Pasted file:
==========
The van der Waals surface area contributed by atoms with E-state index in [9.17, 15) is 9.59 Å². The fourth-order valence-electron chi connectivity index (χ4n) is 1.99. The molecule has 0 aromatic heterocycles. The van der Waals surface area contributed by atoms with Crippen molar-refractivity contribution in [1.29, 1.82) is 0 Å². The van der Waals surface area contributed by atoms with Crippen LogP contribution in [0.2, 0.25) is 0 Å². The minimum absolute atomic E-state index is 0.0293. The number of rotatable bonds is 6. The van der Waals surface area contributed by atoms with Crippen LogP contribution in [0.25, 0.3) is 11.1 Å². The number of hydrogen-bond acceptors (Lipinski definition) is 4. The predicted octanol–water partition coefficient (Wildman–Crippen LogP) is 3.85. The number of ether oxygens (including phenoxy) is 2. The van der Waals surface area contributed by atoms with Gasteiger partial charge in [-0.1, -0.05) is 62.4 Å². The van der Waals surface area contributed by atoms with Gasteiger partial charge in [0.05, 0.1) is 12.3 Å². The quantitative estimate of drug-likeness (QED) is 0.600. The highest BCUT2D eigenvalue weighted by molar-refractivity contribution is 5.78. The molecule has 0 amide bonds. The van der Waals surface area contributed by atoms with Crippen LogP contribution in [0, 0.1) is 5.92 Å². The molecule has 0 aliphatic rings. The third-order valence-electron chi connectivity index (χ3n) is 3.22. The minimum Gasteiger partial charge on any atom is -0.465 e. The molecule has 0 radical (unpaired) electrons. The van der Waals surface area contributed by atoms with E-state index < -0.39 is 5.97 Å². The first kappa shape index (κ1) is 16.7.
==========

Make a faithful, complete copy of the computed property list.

The van der Waals surface area contributed by atoms with E-state index in [9.17, 15) is 9.59 Å². The fourth-order valence-electron chi connectivity index (χ4n) is 1.99. The molecule has 0 aromatic heterocycles. The van der Waals surface area contributed by atoms with Crippen molar-refractivity contribution in [1.29, 1.82) is 0 Å². The van der Waals surface area contributed by atoms with Crippen LogP contribution in [0.2, 0.25) is 0 Å². The minimum absolute atomic E-state index is 0.0293. The number of rotatable bonds is 6. The van der Waals surface area contributed by atoms with Crippen LogP contribution in [0.25, 0.3) is 11.1 Å². The number of hydrogen-bond acceptors (Lipinski definition) is 4. The predicted octanol–water partition coefficient (Wildman–Crippen LogP) is 3.85. The number of ether oxygens (including phenoxy) is 2. The van der Waals surface area contributed by atoms with Gasteiger partial charge in [-0.1, -0.05) is 62.4 Å². The van der Waals surface area contributed by atoms with Gasteiger partial charge in [0.05, 0.1) is 12.3 Å². The quantitative estimate of drug-likeness (QED) is 0.600. The highest BCUT2D eigenvalue weighted by molar-refractivity contribution is 5.78. The molecule has 0 amide bonds. The van der Waals surface area contributed by atoms with Crippen LogP contribution in [0, 0.1) is 5.92 Å². The molecule has 0 aliphatic rings. The third-order valence-electron chi connectivity index (χ3n) is 3.22. The minimum Gasteiger partial charge on any atom is -0.465 e. The molecule has 0 radical (unpaired) electrons. The van der Waals surface area contributed by atoms with E-state index < -0.39 is 5.97 Å². The first kappa shape index (κ1) is 16.7.